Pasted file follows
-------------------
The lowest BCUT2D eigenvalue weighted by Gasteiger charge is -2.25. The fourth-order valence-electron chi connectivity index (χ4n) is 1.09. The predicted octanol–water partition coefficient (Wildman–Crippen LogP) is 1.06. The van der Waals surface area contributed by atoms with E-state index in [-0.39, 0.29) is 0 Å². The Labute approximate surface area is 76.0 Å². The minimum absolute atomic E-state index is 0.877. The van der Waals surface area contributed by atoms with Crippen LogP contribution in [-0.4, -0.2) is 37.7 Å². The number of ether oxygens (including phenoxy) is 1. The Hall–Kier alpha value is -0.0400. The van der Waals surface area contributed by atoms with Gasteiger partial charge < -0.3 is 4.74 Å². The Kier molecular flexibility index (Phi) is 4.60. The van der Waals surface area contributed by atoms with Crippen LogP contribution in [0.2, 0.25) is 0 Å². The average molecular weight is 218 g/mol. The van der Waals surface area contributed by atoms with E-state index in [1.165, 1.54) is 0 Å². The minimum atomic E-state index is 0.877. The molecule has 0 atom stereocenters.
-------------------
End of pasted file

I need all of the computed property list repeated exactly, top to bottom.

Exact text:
The lowest BCUT2D eigenvalue weighted by Gasteiger charge is -2.25. The fourth-order valence-electron chi connectivity index (χ4n) is 1.09. The predicted octanol–water partition coefficient (Wildman–Crippen LogP) is 1.06. The van der Waals surface area contributed by atoms with E-state index in [-0.39, 0.29) is 0 Å². The Labute approximate surface area is 76.0 Å². The minimum absolute atomic E-state index is 0.877. The van der Waals surface area contributed by atoms with Crippen LogP contribution in [-0.4, -0.2) is 37.7 Å². The number of ether oxygens (including phenoxy) is 1. The Hall–Kier alpha value is -0.0400. The van der Waals surface area contributed by atoms with Gasteiger partial charge < -0.3 is 4.74 Å². The Kier molecular flexibility index (Phi) is 4.60. The van der Waals surface area contributed by atoms with Crippen LogP contribution in [0.2, 0.25) is 0 Å². The average molecular weight is 218 g/mol. The van der Waals surface area contributed by atoms with E-state index in [1.165, 1.54) is 0 Å². The minimum atomic E-state index is 0.877. The molecule has 0 atom stereocenters.